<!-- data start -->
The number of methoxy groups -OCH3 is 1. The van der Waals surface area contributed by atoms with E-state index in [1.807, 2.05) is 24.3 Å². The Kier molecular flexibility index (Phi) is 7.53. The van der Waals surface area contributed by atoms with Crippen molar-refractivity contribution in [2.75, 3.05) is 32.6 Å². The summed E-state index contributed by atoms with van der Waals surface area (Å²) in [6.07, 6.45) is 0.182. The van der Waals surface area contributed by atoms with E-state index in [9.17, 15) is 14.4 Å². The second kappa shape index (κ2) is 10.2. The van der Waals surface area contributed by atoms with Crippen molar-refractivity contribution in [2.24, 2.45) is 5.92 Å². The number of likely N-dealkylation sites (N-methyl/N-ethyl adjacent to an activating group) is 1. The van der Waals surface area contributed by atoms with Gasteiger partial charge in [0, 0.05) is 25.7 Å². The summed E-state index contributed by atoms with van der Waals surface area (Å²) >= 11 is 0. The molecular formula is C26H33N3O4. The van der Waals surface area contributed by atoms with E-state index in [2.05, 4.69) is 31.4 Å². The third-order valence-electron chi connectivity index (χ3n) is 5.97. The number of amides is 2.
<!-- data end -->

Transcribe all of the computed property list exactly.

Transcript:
The number of methoxy groups -OCH3 is 1. The van der Waals surface area contributed by atoms with E-state index in [1.807, 2.05) is 24.3 Å². The Kier molecular flexibility index (Phi) is 7.53. The van der Waals surface area contributed by atoms with Crippen molar-refractivity contribution in [2.75, 3.05) is 32.6 Å². The summed E-state index contributed by atoms with van der Waals surface area (Å²) in [6.07, 6.45) is 0.182. The van der Waals surface area contributed by atoms with E-state index in [9.17, 15) is 14.4 Å². The second kappa shape index (κ2) is 10.2. The van der Waals surface area contributed by atoms with Crippen molar-refractivity contribution in [2.24, 2.45) is 5.92 Å². The number of likely N-dealkylation sites (N-methyl/N-ethyl adjacent to an activating group) is 1. The van der Waals surface area contributed by atoms with Gasteiger partial charge in [0, 0.05) is 25.7 Å². The summed E-state index contributed by atoms with van der Waals surface area (Å²) >= 11 is 0. The molecular formula is C26H33N3O4. The van der Waals surface area contributed by atoms with E-state index in [2.05, 4.69) is 31.4 Å². The third-order valence-electron chi connectivity index (χ3n) is 5.97. The number of amides is 2.